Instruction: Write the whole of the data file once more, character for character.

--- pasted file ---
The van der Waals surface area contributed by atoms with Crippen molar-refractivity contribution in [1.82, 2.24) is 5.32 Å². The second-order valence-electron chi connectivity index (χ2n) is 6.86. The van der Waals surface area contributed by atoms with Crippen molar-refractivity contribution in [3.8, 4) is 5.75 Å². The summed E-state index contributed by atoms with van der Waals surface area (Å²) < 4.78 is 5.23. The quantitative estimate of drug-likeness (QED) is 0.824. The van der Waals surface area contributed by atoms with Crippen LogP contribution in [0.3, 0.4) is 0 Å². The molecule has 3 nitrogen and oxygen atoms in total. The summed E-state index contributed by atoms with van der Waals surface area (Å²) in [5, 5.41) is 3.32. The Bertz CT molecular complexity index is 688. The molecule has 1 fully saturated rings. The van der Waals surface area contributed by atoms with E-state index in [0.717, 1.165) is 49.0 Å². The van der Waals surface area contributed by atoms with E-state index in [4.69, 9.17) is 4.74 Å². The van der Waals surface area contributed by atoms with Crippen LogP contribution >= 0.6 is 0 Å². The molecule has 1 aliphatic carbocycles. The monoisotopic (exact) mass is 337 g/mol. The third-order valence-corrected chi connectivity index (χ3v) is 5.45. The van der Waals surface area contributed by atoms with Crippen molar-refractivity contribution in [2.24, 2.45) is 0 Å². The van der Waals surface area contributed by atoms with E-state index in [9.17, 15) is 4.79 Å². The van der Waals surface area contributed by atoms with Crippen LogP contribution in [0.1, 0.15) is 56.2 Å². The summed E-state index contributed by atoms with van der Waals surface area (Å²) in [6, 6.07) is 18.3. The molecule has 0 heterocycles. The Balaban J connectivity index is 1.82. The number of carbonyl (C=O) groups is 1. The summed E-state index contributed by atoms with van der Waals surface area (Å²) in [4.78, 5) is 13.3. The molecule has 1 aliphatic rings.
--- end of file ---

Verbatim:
The van der Waals surface area contributed by atoms with Crippen molar-refractivity contribution in [1.82, 2.24) is 5.32 Å². The second-order valence-electron chi connectivity index (χ2n) is 6.86. The van der Waals surface area contributed by atoms with Crippen molar-refractivity contribution in [3.8, 4) is 5.75 Å². The summed E-state index contributed by atoms with van der Waals surface area (Å²) < 4.78 is 5.23. The quantitative estimate of drug-likeness (QED) is 0.824. The van der Waals surface area contributed by atoms with Crippen LogP contribution in [0.3, 0.4) is 0 Å². The molecule has 3 nitrogen and oxygen atoms in total. The summed E-state index contributed by atoms with van der Waals surface area (Å²) in [5, 5.41) is 3.32. The Bertz CT molecular complexity index is 688. The molecule has 1 fully saturated rings. The van der Waals surface area contributed by atoms with E-state index in [0.717, 1.165) is 49.0 Å². The van der Waals surface area contributed by atoms with E-state index in [4.69, 9.17) is 4.74 Å². The van der Waals surface area contributed by atoms with Crippen LogP contribution >= 0.6 is 0 Å². The molecule has 1 aliphatic carbocycles. The monoisotopic (exact) mass is 337 g/mol. The third-order valence-corrected chi connectivity index (χ3v) is 5.45. The van der Waals surface area contributed by atoms with Crippen molar-refractivity contribution in [2.24, 2.45) is 0 Å². The van der Waals surface area contributed by atoms with E-state index in [9.17, 15) is 4.79 Å². The van der Waals surface area contributed by atoms with Crippen LogP contribution in [0.1, 0.15) is 56.2 Å². The summed E-state index contributed by atoms with van der Waals surface area (Å²) in [6, 6.07) is 18.3. The molecule has 0 heterocycles. The Balaban J connectivity index is 1.82. The number of carbonyl (C=O) groups is 1. The summed E-state index contributed by atoms with van der Waals surface area (Å²) in [4.78, 5) is 13.3. The molecule has 1 aliphatic rings.